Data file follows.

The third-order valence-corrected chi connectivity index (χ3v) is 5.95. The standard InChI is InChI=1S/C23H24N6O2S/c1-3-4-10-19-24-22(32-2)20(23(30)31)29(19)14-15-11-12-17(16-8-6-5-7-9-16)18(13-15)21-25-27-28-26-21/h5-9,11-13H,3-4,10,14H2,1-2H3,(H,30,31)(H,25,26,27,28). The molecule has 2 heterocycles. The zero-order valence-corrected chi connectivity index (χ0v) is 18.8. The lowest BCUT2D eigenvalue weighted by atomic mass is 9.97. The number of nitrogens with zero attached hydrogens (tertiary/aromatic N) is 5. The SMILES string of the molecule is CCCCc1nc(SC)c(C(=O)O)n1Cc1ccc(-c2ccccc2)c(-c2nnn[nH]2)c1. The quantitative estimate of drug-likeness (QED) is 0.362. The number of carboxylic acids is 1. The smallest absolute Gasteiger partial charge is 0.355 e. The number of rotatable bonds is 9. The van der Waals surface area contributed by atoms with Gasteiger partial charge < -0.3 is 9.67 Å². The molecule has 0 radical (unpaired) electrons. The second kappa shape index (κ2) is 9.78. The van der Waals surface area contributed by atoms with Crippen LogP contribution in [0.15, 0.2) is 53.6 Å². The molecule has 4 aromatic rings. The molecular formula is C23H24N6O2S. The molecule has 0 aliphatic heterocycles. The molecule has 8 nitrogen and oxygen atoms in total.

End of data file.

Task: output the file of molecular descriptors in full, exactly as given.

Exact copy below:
The third-order valence-corrected chi connectivity index (χ3v) is 5.95. The standard InChI is InChI=1S/C23H24N6O2S/c1-3-4-10-19-24-22(32-2)20(23(30)31)29(19)14-15-11-12-17(16-8-6-5-7-9-16)18(13-15)21-25-27-28-26-21/h5-9,11-13H,3-4,10,14H2,1-2H3,(H,30,31)(H,25,26,27,28). The molecule has 2 heterocycles. The zero-order valence-corrected chi connectivity index (χ0v) is 18.8. The lowest BCUT2D eigenvalue weighted by atomic mass is 9.97. The number of nitrogens with zero attached hydrogens (tertiary/aromatic N) is 5. The SMILES string of the molecule is CCCCc1nc(SC)c(C(=O)O)n1Cc1ccc(-c2ccccc2)c(-c2nnn[nH]2)c1. The quantitative estimate of drug-likeness (QED) is 0.362. The number of carboxylic acids is 1. The smallest absolute Gasteiger partial charge is 0.355 e. The number of rotatable bonds is 9. The van der Waals surface area contributed by atoms with Gasteiger partial charge < -0.3 is 9.67 Å². The molecule has 0 radical (unpaired) electrons. The second kappa shape index (κ2) is 9.78. The van der Waals surface area contributed by atoms with Crippen LogP contribution in [0.15, 0.2) is 53.6 Å². The molecule has 4 aromatic rings. The molecular formula is C23H24N6O2S. The molecule has 0 aliphatic heterocycles. The molecule has 8 nitrogen and oxygen atoms in total.